It pains me to agree, but I’m not alone. This report is by the New York Times.
“Early in the pandemic, countries with populist, right-wing governments were suffering some of the worst outbreaks. These countries had big differences from one another — the list included Brazil, Britain, Russia and the U.S. — but their problems all stemmed partly from leaders who rejected scientific expertise.
More progressive and technocratic countries — with both center-left and center-right leaders, like Australia, Canada, Denmark, Germany, Japan, New Zealand and South Korea — were doing a better job containing the pandemic. The pattern seemed to make sense: Politicians who believed in the ability of bureaucracies to accomplish complex jobs were succeeding at precisely that.
But over the last few weeks, as vaccination has become a top priority, the pattern has changed. Progressive leaders in much of the world are now struggling to distribute coronavirus vaccines quickly and efficiently:
- Europe’s vaccination rollout “has descended into chaos,” as Sylvie Kauffmann of Le Monde, the French newspaper, has written. One of the worst performers is the Netherlands, which has given a shot to less than 2 percent of residents.
- Canada (at less than 3 percent) is far behind the U.S. (about 8.4 percent).
- Within the U.S., many Democratic states — like California, Illinois, Minnesota, New Jersey, New York and tiny Rhode Island — are below the national average. “The parts of the country that pride themselves on taking Covid seriously and believing in government are not covering themselves in glory,” The Times’s Ezra Klein has written.
At the same time, there are clear success stories in places that few people would describe as progressive.
Alaska and West Virginia and have the two highest vaccination rates among U.S. states, with Oklahoma and the Dakotas also above average. Globally, Israel and the United Arab Emirates have the highest rates. Britain — run by Boris Johnson, a populist Conservative — has vaccinated more than 15 percent of residents.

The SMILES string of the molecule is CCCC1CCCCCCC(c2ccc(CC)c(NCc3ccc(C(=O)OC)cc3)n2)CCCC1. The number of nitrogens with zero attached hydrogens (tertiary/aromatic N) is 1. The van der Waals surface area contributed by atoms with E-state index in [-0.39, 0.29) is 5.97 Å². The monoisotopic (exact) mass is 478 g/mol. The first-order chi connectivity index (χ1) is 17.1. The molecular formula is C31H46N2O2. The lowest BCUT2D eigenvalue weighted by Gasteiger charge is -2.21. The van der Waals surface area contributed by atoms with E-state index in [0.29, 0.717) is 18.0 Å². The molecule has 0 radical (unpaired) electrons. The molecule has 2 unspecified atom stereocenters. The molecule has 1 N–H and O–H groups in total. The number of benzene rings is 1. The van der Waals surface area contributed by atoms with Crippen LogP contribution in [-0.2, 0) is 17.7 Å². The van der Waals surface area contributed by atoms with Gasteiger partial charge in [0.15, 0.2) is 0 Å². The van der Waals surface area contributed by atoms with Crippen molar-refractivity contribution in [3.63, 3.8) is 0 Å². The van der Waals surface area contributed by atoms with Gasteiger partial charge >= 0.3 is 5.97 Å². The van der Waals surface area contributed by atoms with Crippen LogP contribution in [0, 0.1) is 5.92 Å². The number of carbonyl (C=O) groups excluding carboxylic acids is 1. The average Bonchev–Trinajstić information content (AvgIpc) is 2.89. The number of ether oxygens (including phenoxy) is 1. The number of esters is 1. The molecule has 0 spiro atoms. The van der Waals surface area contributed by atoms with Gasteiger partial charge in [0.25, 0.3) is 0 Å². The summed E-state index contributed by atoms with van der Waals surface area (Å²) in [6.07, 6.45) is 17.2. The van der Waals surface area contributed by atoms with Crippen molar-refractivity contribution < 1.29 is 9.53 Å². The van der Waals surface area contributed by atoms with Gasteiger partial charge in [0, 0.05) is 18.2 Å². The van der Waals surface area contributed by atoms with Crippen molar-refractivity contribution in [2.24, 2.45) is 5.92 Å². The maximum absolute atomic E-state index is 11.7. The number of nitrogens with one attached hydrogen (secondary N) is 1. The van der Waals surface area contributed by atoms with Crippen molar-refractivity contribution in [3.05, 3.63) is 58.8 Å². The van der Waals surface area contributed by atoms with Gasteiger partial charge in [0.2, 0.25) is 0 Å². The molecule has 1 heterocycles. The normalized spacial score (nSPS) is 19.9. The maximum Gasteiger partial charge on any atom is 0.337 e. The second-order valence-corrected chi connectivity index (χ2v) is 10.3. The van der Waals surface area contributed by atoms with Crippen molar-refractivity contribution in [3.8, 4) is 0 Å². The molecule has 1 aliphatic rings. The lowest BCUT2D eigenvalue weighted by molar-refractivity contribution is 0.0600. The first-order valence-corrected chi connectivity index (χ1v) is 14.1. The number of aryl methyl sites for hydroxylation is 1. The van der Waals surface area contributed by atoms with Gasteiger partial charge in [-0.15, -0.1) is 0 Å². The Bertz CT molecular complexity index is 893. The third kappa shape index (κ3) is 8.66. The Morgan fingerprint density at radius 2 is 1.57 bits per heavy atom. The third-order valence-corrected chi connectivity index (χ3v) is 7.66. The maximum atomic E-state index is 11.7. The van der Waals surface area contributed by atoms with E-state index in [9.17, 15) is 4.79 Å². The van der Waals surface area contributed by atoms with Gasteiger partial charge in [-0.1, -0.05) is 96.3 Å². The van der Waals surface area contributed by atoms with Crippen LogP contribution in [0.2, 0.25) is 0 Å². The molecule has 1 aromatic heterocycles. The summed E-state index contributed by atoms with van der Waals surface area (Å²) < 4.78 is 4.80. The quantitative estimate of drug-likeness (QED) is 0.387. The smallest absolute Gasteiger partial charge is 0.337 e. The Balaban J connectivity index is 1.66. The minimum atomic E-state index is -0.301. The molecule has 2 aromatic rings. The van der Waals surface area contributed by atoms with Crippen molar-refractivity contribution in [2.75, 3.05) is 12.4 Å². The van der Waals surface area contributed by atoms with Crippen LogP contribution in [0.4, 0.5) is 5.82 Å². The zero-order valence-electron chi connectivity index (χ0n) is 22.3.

International patterns are rarely perfect, and this one has plenty of exceptions (like Iowa and Idaho, two red-state laggards, or New Mexico, a blue state that’s above average). So far, though, it’s hard to find many progressive governments that are vaccination role models.
Why? A common problem seems to be a focus on process rather than on getting shots into arms. Some progressive leaders are effectively sacrificing efficiency for what they consider to be equity.
The European Union has taken a ponderous, risk-averse approach that tries to avoid upsetting its member countries, Kauffmann points out. Similarly, many U.S. states have delegated decisions to local health officials and have suffered from “confusion and competition among localities,” William Galston of the Brookings Institution has written. State leaders in Alaska and West Virginia have taken a more top-down approach, Elaine Povich of Stateline has reported.
Some blue states have also created intricate rules about who qualifies for a vaccine and then made a big effort to keep anybody else from getting a shot. These complicated rules have slowed vaccination in both Californiaand New York.
“Across New York State,” my colleague Dana Rubinstein has written, medical providers have had “to throw out precious vaccine doses because of difficulties finding patients who matched precisely with the state’s strict vaccination guidelines — and the steep penalties they would face had they made a mistake.”
The world has one new, and very high-profile, progressive government with a chance to show it can do better: the Biden administration.
The Trump administration fell far short of its own goal for vaccination speed, but by its final days it did get the country close to President Biden’s stated goal of 1 million shots per day. Biden has since suggested his new goal is 1.5 million per day.
To make this happen, the administration is pushing Moderna and Pfizer to accelerate production, as well as helping states open mass-vaccination clinics and expand drugstore programs, according to The Times’s Sheryl Gay Stolberg. If the government gives Johnson & Johnson permission to begin distributing its vaccine this month, as appears likely, that will help, too.
The trade-offs between equity and efficiency are real: Rapid vaccination programs will first reach many relatively privileged people. But the trade-offs may be smaller than that sentence suggests. Covid has exacted a terribly unequal toll partly because people in vulnerable groups have suffered more severe versions of the disease, as a result of underlying health conditions.
The most effective way to save lives is probably to vaccinate people as quickly as possible.”